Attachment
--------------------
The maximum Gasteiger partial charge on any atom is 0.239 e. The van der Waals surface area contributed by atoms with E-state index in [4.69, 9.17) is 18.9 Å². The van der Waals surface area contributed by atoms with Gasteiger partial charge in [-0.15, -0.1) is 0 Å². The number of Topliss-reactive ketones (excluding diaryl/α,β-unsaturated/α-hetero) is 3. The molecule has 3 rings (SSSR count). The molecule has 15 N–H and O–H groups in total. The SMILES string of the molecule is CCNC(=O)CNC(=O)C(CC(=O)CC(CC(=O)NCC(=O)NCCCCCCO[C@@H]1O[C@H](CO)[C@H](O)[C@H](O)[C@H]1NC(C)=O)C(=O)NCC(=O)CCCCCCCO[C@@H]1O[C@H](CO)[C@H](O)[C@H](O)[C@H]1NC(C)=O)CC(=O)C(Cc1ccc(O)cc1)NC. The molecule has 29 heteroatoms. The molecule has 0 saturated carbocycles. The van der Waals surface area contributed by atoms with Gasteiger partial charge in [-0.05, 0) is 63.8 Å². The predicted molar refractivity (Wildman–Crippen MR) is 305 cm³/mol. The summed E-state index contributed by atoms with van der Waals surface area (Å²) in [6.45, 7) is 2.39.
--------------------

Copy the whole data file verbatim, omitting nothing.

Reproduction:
The maximum Gasteiger partial charge on any atom is 0.239 e. The van der Waals surface area contributed by atoms with E-state index in [4.69, 9.17) is 18.9 Å². The van der Waals surface area contributed by atoms with Gasteiger partial charge in [-0.15, -0.1) is 0 Å². The number of Topliss-reactive ketones (excluding diaryl/α,β-unsaturated/α-hetero) is 3. The molecule has 3 rings (SSSR count). The molecule has 15 N–H and O–H groups in total. The SMILES string of the molecule is CCNC(=O)CNC(=O)C(CC(=O)CC(CC(=O)NCC(=O)NCCCCCCO[C@@H]1O[C@H](CO)[C@H](O)[C@H](O)[C@H]1NC(C)=O)C(=O)NCC(=O)CCCCCCCO[C@@H]1O[C@H](CO)[C@H](O)[C@H](O)[C@H]1NC(C)=O)CC(=O)C(Cc1ccc(O)cc1)NC. The molecule has 29 heteroatoms. The molecule has 0 saturated carbocycles. The van der Waals surface area contributed by atoms with Gasteiger partial charge in [-0.05, 0) is 63.8 Å². The predicted molar refractivity (Wildman–Crippen MR) is 305 cm³/mol. The summed E-state index contributed by atoms with van der Waals surface area (Å²) in [6.45, 7) is 2.39.